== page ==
The battery of an underwater locator beacon had run out more than a year before Malaysia Airlines flight MH370 disappeared, a report has said.
The report into the progress of the investigation surrounding the vanished plane indicates that those looking for the aircraft would have had less chance of finding it.
It is exactly one year since the plane, which was travelling from Kuala Lumpur to Beijing, went missing with 239 people on board.
A huge search operation taking place in the Indian Ocean has so far proved fruitless.
The Malaysian prime minister said he still is hopeful the plane will be found.
Najib Razak said: "The lack of answers and definitive proof - such as aircraft wreckage - has made this more difficult to bear.
"Together with our international partners, we have followed the little evidence that exists. Malaysia remains committed to the search, and hopeful that MH370 will be found," he said.
While the country's government has already formally declared the disappearance of the plane as an accident, and said all those on board are presumed dead, relatives of those on the flight have said they are frustrated by the lack of answers.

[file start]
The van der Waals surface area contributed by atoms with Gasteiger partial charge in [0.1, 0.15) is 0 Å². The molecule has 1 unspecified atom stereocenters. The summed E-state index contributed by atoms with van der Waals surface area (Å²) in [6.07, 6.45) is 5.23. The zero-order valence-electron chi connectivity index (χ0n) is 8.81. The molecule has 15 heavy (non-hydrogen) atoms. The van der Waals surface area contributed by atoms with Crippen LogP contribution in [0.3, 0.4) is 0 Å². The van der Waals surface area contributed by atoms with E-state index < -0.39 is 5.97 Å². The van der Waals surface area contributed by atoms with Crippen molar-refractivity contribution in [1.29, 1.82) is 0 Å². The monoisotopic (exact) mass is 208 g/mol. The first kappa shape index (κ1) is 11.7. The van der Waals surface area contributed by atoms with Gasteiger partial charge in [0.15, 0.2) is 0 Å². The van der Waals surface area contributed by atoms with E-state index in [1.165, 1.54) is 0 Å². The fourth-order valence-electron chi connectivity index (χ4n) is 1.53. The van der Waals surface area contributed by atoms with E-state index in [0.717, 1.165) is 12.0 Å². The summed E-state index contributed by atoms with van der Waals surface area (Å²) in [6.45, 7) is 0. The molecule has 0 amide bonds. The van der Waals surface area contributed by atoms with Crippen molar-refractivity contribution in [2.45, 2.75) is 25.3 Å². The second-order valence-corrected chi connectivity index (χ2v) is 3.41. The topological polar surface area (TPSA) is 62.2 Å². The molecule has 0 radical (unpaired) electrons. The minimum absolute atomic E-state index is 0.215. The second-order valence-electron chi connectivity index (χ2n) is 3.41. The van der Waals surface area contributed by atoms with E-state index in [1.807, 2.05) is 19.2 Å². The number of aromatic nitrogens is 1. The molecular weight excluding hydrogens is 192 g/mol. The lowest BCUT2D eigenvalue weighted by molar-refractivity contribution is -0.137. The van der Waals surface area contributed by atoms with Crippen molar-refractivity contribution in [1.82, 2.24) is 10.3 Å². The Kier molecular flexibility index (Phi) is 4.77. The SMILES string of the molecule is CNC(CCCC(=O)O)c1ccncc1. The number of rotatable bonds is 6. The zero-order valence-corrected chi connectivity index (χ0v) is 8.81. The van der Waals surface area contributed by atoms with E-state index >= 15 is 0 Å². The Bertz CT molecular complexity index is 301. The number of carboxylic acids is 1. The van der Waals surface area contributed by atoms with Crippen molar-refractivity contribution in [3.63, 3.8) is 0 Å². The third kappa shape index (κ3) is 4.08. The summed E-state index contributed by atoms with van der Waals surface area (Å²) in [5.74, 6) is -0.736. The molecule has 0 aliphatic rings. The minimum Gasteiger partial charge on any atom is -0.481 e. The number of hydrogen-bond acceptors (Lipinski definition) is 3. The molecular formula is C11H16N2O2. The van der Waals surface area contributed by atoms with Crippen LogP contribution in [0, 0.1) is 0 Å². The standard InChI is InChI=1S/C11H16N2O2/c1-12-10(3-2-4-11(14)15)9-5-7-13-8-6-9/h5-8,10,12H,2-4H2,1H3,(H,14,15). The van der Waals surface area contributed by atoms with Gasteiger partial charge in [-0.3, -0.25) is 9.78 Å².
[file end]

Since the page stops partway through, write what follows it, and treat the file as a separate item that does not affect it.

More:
Some of the relatives have been holding vigils this weekend to mark the anniversary.
About two thirds of those on board MH370 were Chinese.
In Beijing, police scuffled with some family members offering prayers at a temple as they tried to talk to foreign reporters.
"I can't sleep at night. Each night I'm only getting about two hours, but I'm certain that my daughter is still alive and I'm going to get her back," said one mother, who did not give her name, before being escorted away.
Family members have previously described harassment by police, who are nervous about any threats to social stability.
The Chinese government, however, says it will provide whatever help it can to the relatives and it offered its sympathies on the anniversary.
China's foreign minister said the search for the aircraft would not stop.
Ministers from Australia, China and Malaysia are expected to meet next month to decide on the next course of action for the wide-ranging search.
Investigators still lack any trace of the jet, including the "black box" data recorders considered most likely to yield clues.
More than 40% of a designated 60,000-square-km zone believed to be the most likely location of the crash site has been scanned for wreckage using sophisticated sonar, but nothing related to MH370 has been found.